The 844 poets, writers, and translators listed in the Grants & Awards section of the magazine in 2012 won a total of $9,595,066. In this feature we take a closer look at the winners.
Organizers of writing contests are, perhaps not suprisingly, wary of publicizing details of their budgets, but the organizers of three contest programs offered to share the numbers behind their 2011 contests as part of contributing editor Michael Bourne's “The Economics of Competition,” which serves as the centerpiece of the current issue’s special section on the risks and rewards of writing contests.
Small Press Points highlights the happenings of the small press players. This issue features CityLit Press, an independent publisher based in Baltimore that provides a venue for writers who might otherwise be ignored by larger independent or commercial publishers.
The brief, contentious, and ultimately fruitless relationship between poet Stacey Lynn Brown and the editors of Cider Press, points to an essential question that pops up often in literary publishing: Whose opinion—author's or publisher's—should matter most when it comes to finalizing the product that enters the marketplace as a book?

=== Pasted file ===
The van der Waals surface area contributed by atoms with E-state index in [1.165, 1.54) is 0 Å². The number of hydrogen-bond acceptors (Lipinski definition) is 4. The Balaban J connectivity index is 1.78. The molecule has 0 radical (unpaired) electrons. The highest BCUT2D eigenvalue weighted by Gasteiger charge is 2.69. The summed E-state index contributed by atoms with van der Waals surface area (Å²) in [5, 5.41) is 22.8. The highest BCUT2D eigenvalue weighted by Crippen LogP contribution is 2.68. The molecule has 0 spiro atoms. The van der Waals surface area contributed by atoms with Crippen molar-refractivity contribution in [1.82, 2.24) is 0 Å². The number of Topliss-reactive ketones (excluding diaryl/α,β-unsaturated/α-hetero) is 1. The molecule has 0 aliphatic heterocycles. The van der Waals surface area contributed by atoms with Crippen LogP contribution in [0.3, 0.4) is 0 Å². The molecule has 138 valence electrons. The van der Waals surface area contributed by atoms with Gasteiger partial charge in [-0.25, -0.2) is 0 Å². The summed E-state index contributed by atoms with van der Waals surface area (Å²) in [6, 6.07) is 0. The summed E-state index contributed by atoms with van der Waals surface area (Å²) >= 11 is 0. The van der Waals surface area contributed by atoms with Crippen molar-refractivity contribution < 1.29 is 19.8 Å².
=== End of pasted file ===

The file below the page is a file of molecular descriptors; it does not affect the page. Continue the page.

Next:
Two years after the demise of the Contemporary Poetry Series, the University of Georgia Press, in conjunction with Virginia Quarterly Review editor Ted Genoways, begins a new series with a traditional editorial approach.
Controversy surrounds Tupelo Press and its 2006 Dorset Prize after allegations of unfairness emerge from contest participants.
Six months after announcing that there would be no winner chosen for their First Book Award in Fiction competition, Winnow Press struggles to fulfill their uncommon promise to refund entry fees.